After cost of coal sales per ton soared by an average of 38.9 percent among eight major U.S. coal companies from 2009 to 2012, none of the companies analyzed by SNL Energy in 2013 saw costs increase by more than 10 percent.
In 2012, facing an unprecedented downturn in Central Appalachia thermal coal demand, Arch Coal Inc. took the dramatic step of shuttering three mining complexes, curtailing production at other operations and cutting 750 jobs.
The move was initially costly: In addition to shrinking its footprint in the industry, Arch expected to take a noncash charge of about $425 million in the second quarter of 2012 in addition to severance and related costs.
A year later, however, the impact is evident. According to an SNL data analysis, Arch reduced its cost of coal sales per ton by 14.9 percent in 2013 compared to 2012, to $19.08/ton.
It is indicative of an industry wide trend — after cost of coal sales per ton soared by an average of 38.9 percent among eight major U.S. coal companies from 2009 to 2012, none of the companies analyzed by SNL Energy in 2013 saw costs increase by more than 10 percent.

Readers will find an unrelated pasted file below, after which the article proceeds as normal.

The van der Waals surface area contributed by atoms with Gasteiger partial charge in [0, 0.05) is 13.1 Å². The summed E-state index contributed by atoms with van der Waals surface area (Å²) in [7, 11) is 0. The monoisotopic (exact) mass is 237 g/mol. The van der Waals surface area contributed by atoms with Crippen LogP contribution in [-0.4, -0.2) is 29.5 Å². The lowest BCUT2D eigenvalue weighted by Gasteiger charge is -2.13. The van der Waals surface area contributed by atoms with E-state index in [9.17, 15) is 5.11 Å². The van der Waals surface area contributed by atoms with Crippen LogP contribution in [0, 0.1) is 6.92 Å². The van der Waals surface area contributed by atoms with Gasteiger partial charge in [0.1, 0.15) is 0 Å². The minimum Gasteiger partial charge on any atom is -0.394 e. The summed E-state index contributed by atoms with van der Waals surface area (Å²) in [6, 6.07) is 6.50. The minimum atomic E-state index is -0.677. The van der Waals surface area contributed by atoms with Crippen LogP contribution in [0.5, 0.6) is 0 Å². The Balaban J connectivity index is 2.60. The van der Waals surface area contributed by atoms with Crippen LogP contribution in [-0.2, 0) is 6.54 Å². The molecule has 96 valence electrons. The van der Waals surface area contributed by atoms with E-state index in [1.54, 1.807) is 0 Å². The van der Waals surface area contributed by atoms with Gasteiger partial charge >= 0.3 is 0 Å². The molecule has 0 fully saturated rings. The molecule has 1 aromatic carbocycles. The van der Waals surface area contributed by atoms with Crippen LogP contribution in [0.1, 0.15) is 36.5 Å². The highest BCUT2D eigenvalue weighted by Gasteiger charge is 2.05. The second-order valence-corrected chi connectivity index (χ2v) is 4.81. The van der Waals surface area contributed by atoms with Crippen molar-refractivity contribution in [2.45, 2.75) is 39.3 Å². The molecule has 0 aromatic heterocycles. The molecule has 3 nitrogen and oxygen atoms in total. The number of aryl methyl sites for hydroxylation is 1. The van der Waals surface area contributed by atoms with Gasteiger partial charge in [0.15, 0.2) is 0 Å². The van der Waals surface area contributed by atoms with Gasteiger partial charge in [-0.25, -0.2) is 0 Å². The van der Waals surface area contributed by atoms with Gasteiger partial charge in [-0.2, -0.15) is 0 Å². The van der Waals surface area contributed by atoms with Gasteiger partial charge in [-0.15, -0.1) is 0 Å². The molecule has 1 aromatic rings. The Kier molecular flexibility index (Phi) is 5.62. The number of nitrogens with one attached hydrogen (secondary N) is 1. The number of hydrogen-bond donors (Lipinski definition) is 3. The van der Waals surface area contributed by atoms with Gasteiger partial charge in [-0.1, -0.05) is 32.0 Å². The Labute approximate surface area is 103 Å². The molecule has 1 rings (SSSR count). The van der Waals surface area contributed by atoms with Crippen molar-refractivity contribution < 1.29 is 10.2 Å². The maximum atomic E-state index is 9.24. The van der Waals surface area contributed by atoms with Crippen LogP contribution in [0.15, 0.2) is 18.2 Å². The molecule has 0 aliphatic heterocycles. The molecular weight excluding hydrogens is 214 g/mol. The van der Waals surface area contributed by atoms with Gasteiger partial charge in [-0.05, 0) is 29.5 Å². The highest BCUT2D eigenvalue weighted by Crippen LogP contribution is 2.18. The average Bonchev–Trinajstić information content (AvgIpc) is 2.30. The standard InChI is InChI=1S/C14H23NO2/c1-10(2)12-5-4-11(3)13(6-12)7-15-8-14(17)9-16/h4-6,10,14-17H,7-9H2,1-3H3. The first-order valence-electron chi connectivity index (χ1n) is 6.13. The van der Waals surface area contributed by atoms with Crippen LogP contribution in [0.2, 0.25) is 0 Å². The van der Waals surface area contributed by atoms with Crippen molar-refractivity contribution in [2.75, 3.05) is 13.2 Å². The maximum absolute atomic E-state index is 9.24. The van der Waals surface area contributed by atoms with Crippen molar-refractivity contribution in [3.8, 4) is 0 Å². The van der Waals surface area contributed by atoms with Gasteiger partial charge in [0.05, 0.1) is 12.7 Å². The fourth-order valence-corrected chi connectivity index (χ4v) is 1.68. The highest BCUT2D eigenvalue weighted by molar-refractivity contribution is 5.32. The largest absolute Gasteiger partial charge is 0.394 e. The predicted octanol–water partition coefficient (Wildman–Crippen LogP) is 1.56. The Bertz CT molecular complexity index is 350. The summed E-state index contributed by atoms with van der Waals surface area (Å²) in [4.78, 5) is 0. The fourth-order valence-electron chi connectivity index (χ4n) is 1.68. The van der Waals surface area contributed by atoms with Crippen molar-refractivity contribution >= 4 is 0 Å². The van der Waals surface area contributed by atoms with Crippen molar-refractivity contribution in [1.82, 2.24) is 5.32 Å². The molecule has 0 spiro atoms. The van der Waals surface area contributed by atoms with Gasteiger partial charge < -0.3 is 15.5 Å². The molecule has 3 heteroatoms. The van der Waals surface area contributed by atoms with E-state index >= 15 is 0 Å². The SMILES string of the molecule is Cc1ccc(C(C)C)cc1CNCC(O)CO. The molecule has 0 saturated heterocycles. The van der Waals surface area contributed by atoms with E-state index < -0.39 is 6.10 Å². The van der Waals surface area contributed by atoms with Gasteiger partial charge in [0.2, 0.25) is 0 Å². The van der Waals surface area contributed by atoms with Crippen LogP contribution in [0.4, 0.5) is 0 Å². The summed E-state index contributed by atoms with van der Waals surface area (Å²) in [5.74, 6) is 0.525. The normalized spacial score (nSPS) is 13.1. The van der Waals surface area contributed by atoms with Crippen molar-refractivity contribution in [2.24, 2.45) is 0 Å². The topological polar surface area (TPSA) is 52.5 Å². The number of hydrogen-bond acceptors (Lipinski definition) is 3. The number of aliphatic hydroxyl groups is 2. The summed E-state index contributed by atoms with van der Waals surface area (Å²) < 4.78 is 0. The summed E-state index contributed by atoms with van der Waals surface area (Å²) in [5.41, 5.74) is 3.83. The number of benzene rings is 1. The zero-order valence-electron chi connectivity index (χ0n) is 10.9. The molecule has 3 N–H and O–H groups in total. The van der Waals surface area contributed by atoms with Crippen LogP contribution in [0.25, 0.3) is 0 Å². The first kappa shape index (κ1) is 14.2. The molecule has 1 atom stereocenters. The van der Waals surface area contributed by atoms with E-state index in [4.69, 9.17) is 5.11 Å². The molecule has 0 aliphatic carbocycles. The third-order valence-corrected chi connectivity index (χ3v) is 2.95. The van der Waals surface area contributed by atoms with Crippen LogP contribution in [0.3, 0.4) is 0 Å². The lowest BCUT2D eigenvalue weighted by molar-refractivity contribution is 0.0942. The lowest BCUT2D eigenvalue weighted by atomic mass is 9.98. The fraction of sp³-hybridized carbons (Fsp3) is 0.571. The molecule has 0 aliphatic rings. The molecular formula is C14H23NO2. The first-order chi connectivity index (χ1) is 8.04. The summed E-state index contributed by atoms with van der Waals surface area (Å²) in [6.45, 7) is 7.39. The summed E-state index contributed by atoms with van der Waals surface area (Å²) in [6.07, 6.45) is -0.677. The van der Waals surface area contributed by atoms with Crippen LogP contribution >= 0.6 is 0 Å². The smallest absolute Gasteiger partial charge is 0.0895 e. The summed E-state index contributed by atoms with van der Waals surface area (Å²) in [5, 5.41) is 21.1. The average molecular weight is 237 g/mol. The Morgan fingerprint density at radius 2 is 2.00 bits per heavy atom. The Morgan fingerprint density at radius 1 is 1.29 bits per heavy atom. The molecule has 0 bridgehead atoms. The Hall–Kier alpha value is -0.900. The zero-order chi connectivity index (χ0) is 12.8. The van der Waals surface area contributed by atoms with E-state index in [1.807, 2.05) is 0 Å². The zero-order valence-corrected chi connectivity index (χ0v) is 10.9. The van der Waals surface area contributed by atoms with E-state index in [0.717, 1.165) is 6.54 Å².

In addition to Arch, Alliance Resource Partners LP and Peabody Energy Corp. both reduced cost of coal sales per ton in 2013. Alpha Natural Resources Inc. — which implemented its own major cost-cutting initiative — reported only a very slight increase in 2013 compared to 2012. Even Powder River Basin producer Cloud Peak Energy Inc., which endured rail transportation issues in 2013 and increasing strip ratios, reported just a 5.5 percent increase in cost of coal sales per ton.
Illinois Basin producer Hallador Energy Co. said it experienced its highest cost of production ever due to extremely low recovery in the fourth quarter of 2013. Hallador, however, expects production costs in 2014 to remain lower than in 2013.